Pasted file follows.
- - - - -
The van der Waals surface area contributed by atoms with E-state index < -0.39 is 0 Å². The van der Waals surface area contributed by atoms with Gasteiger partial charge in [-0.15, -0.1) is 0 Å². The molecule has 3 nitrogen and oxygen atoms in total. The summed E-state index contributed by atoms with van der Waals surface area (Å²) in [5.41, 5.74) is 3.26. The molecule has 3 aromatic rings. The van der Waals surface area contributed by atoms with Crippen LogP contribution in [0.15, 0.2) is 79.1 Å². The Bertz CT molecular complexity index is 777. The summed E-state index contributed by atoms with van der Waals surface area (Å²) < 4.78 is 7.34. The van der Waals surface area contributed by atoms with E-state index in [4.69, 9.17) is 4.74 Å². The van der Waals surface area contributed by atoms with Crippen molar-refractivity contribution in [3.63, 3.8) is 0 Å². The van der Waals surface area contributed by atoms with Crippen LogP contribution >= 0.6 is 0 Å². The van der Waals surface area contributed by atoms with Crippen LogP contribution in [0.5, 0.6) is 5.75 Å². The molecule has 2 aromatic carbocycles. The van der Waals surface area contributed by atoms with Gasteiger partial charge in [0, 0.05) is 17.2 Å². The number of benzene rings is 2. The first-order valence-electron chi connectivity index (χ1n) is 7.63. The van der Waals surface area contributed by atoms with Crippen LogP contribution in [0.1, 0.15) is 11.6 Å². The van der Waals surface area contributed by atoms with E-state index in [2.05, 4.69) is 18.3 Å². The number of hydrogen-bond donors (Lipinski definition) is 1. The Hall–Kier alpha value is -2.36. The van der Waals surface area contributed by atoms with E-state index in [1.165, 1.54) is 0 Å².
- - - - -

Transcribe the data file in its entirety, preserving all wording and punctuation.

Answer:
The van der Waals surface area contributed by atoms with E-state index < -0.39 is 0 Å². The van der Waals surface area contributed by atoms with Gasteiger partial charge in [-0.15, -0.1) is 0 Å². The molecule has 3 nitrogen and oxygen atoms in total. The summed E-state index contributed by atoms with van der Waals surface area (Å²) in [5.41, 5.74) is 3.26. The molecule has 3 aromatic rings. The van der Waals surface area contributed by atoms with Crippen LogP contribution in [0.15, 0.2) is 79.1 Å². The Bertz CT molecular complexity index is 777. The summed E-state index contributed by atoms with van der Waals surface area (Å²) < 4.78 is 7.34. The van der Waals surface area contributed by atoms with E-state index in [4.69, 9.17) is 4.74 Å². The van der Waals surface area contributed by atoms with Crippen molar-refractivity contribution in [3.63, 3.8) is 0 Å². The van der Waals surface area contributed by atoms with Crippen LogP contribution >= 0.6 is 0 Å². The van der Waals surface area contributed by atoms with Crippen LogP contribution in [0.5, 0.6) is 5.75 Å². The molecule has 2 aromatic carbocycles. The van der Waals surface area contributed by atoms with Gasteiger partial charge in [0, 0.05) is 17.2 Å². The number of benzene rings is 2. The first-order valence-electron chi connectivity index (χ1n) is 7.63. The van der Waals surface area contributed by atoms with Crippen LogP contribution in [0.1, 0.15) is 11.6 Å². The van der Waals surface area contributed by atoms with E-state index in [2.05, 4.69) is 18.3 Å². The number of hydrogen-bond donors (Lipinski definition) is 1. The Hall–Kier alpha value is -2.36. The van der Waals surface area contributed by atoms with E-state index in [1.165, 1.54) is 0 Å².